Longform

Charmed

Outside the entrance of ASU's old gym on a warm Saturday in May, hundreds of teenage girls stand in full prom get-ups, chattering, shrieking, and hugging in the way only adolescent girls should. It's a windy day and the girls fidget with their hair and poofy dresses while they wait for the doors to open. They are nervous and excited. Inside the gym, black and red crepe paper streamers and homemade centerpieces try to hide the fact that this is a room made for sports, not fancy dresses.

When the doors finally open, the girls stream in quickly, stampeding for the food and a place to stand near a stage set up on the far side of the gym. Their nervous energy finally has a place to go.

The scene is like every awkward school dance you ever went to, except for a few key things: It's the middle of the day. At this prom, the bored wallflowers are parents. There are almost no boys here. And it's not boys (not real ones, anyway) or first kisses or even dancing that have brought hundreds of girls to this prom.

It's a book. Or rather, an author: Glendale's Stephenie Meyer, who, in the past two years, has caused an international sensation with her young adult vampire series Twilight.

The prom is actually a publicity event to celebrate a special edition of her second release, New Moon, and get readers hyped for Eclipse, the third book in her series.

The event, put on personally by Meyer with help from Tempe's Changing Hands Bookstore and ASU's English department, sold out in seven hours. It sold out so fast that Meyer decided to do two proms in one day. Tickets for the second one were gone in four hours.

Meyer sold out the ASU gym faster than presidential candidate Barack Obama filled the Orpheum Theater last fall. And though tickets for Meyer's event were only $8 (compared with $30 for Obama), all the girls here have purchased her books, which retail for $18.

The buzz today is that she's going to read the first chapter of Eclipse, which won't be released until late summer.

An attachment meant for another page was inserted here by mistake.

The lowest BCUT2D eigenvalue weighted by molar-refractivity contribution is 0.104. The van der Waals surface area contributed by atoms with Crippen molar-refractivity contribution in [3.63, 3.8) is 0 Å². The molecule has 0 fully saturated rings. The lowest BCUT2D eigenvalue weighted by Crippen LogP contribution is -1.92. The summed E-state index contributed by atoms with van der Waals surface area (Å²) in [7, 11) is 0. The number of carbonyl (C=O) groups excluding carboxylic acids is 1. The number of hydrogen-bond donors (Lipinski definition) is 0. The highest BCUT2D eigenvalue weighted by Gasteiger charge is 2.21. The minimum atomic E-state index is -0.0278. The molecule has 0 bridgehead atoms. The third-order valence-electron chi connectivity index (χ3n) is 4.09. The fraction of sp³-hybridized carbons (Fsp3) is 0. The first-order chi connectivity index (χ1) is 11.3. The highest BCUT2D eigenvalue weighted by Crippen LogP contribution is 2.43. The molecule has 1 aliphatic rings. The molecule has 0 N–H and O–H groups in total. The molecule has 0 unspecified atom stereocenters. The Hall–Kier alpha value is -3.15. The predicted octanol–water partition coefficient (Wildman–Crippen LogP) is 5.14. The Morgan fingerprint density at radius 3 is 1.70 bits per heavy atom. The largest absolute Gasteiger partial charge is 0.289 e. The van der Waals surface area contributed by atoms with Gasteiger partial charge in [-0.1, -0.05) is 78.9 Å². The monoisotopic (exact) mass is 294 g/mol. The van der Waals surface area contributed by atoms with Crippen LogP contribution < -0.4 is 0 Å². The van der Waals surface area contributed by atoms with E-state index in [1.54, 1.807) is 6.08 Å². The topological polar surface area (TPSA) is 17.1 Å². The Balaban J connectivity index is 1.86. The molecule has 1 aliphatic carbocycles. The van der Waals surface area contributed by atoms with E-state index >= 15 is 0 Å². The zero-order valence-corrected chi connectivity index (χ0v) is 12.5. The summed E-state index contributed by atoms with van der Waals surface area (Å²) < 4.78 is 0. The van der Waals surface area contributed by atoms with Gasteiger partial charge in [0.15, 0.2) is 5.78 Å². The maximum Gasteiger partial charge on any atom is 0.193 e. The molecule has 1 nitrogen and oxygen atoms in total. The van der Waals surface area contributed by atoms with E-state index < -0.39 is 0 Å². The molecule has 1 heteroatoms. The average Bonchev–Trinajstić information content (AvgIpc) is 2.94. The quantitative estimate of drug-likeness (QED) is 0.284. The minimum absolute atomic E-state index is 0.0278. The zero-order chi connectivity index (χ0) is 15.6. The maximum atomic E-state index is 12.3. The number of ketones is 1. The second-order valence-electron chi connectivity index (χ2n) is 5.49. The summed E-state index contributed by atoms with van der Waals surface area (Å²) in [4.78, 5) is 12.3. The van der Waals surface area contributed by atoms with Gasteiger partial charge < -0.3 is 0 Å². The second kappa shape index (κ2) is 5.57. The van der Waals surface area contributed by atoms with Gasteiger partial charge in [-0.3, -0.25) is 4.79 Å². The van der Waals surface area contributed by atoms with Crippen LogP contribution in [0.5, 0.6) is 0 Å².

The Arcade Fire pumps through the loudspeakers in the gym as the girls shove around the stage. After what seems like forever to the fans, Meyer emerges in an enormous red dress and glides toward the podium.



With her dark hair and pale skin, she could almost fit in with the fictional bloodsuckers she's invented.

The crowd goes wild with an adolescent roar as soon as they see her. She looks out at her fans. She looks down at her paper.

"I'm a little nervous," she tells the prom. The resulting screams almost drown her out.


She shouldn't be worried.

Meyer's books have sold a combined million copies and both have topped the New York Times bestseller list for young adult fiction. Publishers Weekly named Twilight one of the best books of the year. Amazon.com called it one of the best books of the decade. It's been translated into 20 languages, and there's talk of turning it into a movie.

It's not just the publishing industry that loves her. Her fans are rabidly loyal. Harry Potter loyal.

In fact, when the Harry Potter series wraps up this summer, industry insiders think Meyer and her vampires might just be poised as the Next Big Thing. Meyer's characters Edward Cullen and Bella Swan are positioned to become household names — teenagers across the globe already know them on a first name basis, the same way they know Harry, Hermione and Ron.

Though J.K. Rowling is still the best-known young adult writer in the world, Meyer is closing in on the title.

Not bad considering that four summers ago, she was a stay-at-home Mormon mom with three young sons and no connection to hordes of teenage girls. Four summers ago, she'd never written anything more than what she calls "really bad" poetry, and that was in college.

Yet at prom, she will sign more than 1,000 books. And a few weeks later, she will tour Europe, visiting Spain and Italy, where hundreds of fans will travel hundreds of miles just to see her.

Meyer can't quite make sense of the past few years of her life.

"It's surreal," she says. "It's hard to think about."


June 2, 2003, should have been a normal day for Meyer. It was the first day of swim lessons for her kids. It was the first day of her new diet, a time to lose the weight that comes with having two babies nearly back-to-back. When she climbed into bed the night before, she certainly didn't have any reason to think her life was going to change overnight.

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Megan Irwin
Contact: Megan Irwin